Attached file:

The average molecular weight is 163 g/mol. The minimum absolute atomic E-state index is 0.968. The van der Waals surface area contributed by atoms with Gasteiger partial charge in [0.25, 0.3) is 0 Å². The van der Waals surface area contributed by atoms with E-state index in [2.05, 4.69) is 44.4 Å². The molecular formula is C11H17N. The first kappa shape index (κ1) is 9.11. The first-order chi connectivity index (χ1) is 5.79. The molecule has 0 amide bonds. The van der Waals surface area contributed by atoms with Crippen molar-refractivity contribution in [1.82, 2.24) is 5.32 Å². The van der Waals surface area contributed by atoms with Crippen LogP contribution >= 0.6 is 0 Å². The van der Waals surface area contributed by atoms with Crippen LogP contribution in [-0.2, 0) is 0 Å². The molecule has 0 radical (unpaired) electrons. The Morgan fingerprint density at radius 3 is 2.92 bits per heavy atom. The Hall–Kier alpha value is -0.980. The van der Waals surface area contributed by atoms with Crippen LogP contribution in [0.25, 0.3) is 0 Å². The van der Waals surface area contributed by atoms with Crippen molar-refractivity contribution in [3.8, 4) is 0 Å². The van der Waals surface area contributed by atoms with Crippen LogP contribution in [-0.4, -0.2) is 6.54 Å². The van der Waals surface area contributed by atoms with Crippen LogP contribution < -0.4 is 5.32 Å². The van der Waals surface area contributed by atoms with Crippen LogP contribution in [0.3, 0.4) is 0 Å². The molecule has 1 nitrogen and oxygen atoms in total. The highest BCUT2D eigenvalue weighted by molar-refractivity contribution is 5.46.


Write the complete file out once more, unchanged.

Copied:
The average molecular weight is 163 g/mol. The minimum absolute atomic E-state index is 0.968. The van der Waals surface area contributed by atoms with Gasteiger partial charge in [0.25, 0.3) is 0 Å². The van der Waals surface area contributed by atoms with E-state index in [2.05, 4.69) is 44.4 Å². The molecular formula is C11H17N. The first kappa shape index (κ1) is 9.11. The first-order chi connectivity index (χ1) is 5.79. The molecule has 0 amide bonds. The van der Waals surface area contributed by atoms with Crippen molar-refractivity contribution in [1.82, 2.24) is 5.32 Å². The van der Waals surface area contributed by atoms with Crippen LogP contribution >= 0.6 is 0 Å². The van der Waals surface area contributed by atoms with Crippen LogP contribution in [-0.2, 0) is 0 Å². The molecule has 0 radical (unpaired) electrons. The Morgan fingerprint density at radius 3 is 2.92 bits per heavy atom. The Hall–Kier alpha value is -0.980. The van der Waals surface area contributed by atoms with Crippen LogP contribution in [0.25, 0.3) is 0 Å². The van der Waals surface area contributed by atoms with Crippen molar-refractivity contribution in [3.8, 4) is 0 Å². The van der Waals surface area contributed by atoms with Crippen LogP contribution in [-0.4, -0.2) is 6.54 Å². The van der Waals surface area contributed by atoms with Crippen LogP contribution < -0.4 is 5.32 Å². The van der Waals surface area contributed by atoms with Crippen LogP contribution in [0.3, 0.4) is 0 Å². The molecule has 1 nitrogen and oxygen atoms in total. The highest BCUT2D eigenvalue weighted by molar-refractivity contribution is 5.46.